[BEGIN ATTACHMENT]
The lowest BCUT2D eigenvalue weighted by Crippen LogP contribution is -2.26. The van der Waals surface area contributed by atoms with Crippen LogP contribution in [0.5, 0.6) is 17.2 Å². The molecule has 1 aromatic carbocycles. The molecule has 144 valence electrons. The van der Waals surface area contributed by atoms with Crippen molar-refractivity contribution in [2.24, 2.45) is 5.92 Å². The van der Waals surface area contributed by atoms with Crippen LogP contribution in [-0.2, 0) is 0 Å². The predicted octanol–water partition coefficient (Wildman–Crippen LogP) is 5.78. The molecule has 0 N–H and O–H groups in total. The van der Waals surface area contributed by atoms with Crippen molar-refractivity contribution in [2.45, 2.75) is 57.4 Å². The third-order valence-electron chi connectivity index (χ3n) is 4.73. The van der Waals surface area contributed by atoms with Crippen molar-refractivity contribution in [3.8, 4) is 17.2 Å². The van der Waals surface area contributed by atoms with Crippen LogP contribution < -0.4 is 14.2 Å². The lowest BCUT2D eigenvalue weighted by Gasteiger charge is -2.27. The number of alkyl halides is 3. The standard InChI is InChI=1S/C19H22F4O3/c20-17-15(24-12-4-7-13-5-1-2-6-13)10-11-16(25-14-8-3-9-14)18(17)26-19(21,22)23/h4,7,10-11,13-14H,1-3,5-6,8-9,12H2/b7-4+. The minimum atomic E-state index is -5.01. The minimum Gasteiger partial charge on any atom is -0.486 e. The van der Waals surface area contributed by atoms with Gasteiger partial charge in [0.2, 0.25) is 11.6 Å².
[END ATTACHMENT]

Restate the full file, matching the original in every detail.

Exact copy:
The lowest BCUT2D eigenvalue weighted by Crippen LogP contribution is -2.26. The van der Waals surface area contributed by atoms with Crippen LogP contribution in [0.5, 0.6) is 17.2 Å². The molecule has 1 aromatic carbocycles. The molecule has 144 valence electrons. The van der Waals surface area contributed by atoms with Crippen molar-refractivity contribution in [2.24, 2.45) is 5.92 Å². The van der Waals surface area contributed by atoms with Crippen LogP contribution in [-0.2, 0) is 0 Å². The predicted octanol–water partition coefficient (Wildman–Crippen LogP) is 5.78. The molecule has 0 N–H and O–H groups in total. The van der Waals surface area contributed by atoms with Crippen molar-refractivity contribution in [2.45, 2.75) is 57.4 Å². The third-order valence-electron chi connectivity index (χ3n) is 4.73. The van der Waals surface area contributed by atoms with Crippen molar-refractivity contribution in [3.8, 4) is 17.2 Å². The van der Waals surface area contributed by atoms with Crippen LogP contribution < -0.4 is 14.2 Å². The lowest BCUT2D eigenvalue weighted by Gasteiger charge is -2.27. The number of alkyl halides is 3. The standard InChI is InChI=1S/C19H22F4O3/c20-17-15(24-12-4-7-13-5-1-2-6-13)10-11-16(25-14-8-3-9-14)18(17)26-19(21,22)23/h4,7,10-11,13-14H,1-3,5-6,8-9,12H2/b7-4+. The minimum atomic E-state index is -5.01. The minimum Gasteiger partial charge on any atom is -0.486 e. The van der Waals surface area contributed by atoms with Gasteiger partial charge in [0.2, 0.25) is 11.6 Å².